20

No usage guidance, applied hither and thither, only 318 mostly-zero-upvote questions.

  1. Does it describe the contents of the questions to which it is applied? and is it unambiguous?

    No, and no.

  2. Is the concept described even on-topic for the site?

    In the same way that programming is.

  3. Does the tag add any meaningful information to the post?

    Absolutely not.

  4. Does it mean the same thing in all common contexts?

    No: it can be used in terms of blockchain or system interfaces, for example.

  • 1
    May be worth pointing out that we have [code-contracts] and [design-by-contract] for those questions about contracts that are on-topic and do need an appropriate tag. [code-contracts] is about the .NET feature. I'm not sure what we're going to do about the C++20 feature. That was the first thing I thought of when I saw the tag name. – Cody Gray Feb 21 at 5:49
  • 2
    Nobody that is going to post a good answer is going to wonder what a question tagged [c++20][contract] might be about. Anybody that has no clue really ought to take a look, that's a good way to learn about what is new. Its a functional tag, don't kill it. – Hans Passant Feb 21 at 9:07
  • @CodyGray design-by-contracts is nowhere near intuitive enough a name to be used for the kind of contracts they describe, if I'm reading it right (e.g. the kind of contracts that blockchain techs use) – TylerH Feb 21 at 15:31
  • 2
    @HansPassant most likely I think anyone unaware of the C++ feature would assume "contract" refers to a business contract and jump to a false conclusion about it being off topic before reading it. – Dan Neely Feb 21 at 15:32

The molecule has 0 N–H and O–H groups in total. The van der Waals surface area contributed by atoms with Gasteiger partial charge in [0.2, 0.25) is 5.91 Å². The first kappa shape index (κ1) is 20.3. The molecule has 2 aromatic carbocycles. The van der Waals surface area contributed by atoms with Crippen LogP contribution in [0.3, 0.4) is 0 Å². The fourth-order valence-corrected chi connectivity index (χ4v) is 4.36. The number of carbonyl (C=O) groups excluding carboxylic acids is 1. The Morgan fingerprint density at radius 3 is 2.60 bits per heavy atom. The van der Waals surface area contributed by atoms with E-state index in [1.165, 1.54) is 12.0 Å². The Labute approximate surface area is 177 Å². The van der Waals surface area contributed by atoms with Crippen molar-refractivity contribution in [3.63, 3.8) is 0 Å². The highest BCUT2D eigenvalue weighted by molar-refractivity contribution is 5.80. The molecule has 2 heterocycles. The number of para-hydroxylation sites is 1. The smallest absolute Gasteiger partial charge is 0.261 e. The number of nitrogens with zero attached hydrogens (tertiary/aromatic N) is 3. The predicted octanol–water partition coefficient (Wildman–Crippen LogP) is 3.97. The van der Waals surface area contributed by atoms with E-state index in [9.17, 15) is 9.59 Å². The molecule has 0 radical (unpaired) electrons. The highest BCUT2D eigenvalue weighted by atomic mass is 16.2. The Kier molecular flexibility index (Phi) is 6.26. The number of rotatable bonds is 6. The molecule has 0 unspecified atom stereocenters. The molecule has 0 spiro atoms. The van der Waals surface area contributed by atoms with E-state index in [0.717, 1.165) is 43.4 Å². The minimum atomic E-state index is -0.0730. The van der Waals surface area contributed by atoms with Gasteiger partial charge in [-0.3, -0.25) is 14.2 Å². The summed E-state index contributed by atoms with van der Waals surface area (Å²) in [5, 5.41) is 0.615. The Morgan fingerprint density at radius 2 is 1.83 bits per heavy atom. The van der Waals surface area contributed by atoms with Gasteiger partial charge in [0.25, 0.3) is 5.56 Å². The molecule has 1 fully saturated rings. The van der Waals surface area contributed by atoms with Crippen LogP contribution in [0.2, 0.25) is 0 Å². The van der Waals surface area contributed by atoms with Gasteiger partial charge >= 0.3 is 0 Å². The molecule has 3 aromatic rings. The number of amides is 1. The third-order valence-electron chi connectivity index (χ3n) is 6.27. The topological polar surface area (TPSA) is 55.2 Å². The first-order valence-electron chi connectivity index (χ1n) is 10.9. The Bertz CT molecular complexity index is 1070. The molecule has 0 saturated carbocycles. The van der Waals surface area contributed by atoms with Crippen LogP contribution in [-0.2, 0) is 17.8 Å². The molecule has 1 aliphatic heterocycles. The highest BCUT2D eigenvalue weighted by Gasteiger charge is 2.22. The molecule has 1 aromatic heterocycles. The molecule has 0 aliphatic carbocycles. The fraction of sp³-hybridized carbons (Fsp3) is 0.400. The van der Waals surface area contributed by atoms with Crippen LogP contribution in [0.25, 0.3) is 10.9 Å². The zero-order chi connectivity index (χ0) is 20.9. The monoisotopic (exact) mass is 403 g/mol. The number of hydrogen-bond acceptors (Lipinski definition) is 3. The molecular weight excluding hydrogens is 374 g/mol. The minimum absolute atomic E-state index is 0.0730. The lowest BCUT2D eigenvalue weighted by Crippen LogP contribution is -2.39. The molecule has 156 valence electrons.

• 1
    @DanNeely: I don't think people close questions based entirely on their tags (even during burnination, we don't do that). – Nicol Bolas Feb 21 at 15:56
  • @DanNeely The issue isn't that people see questions tagged this way and assume they're off-topic, it's that people see [contract] and assume they can ask about legal contracts – Machavity Feb 21 at 17:34
  • 5
    Not a great example, @Mac. Back in 2009, people asked about pretty much anything, the existence of tags notwithstanding. I also think this idea that we need to "burninate" tags because people might get the wrong impression is extremely dangerous. I've made this point before about [python] being a large, non-venomous snake, yet a completely appropriate tag. Everything here is interpreted within the context of programming. If you can't figure that out, well, that's why we have close votes. – Cody Gray Feb 21 at 18:13
  • There's also some design-by-contract libraries which already have their own tags, eg [spring-cloud-contract]. – Roddy of the Frozen Peas Feb 22 at 18:15
  • 1
    @CodyGray I never thought of that this way, I think contract needs a updated description and it will be good. – opa Feb 22 at 18:57

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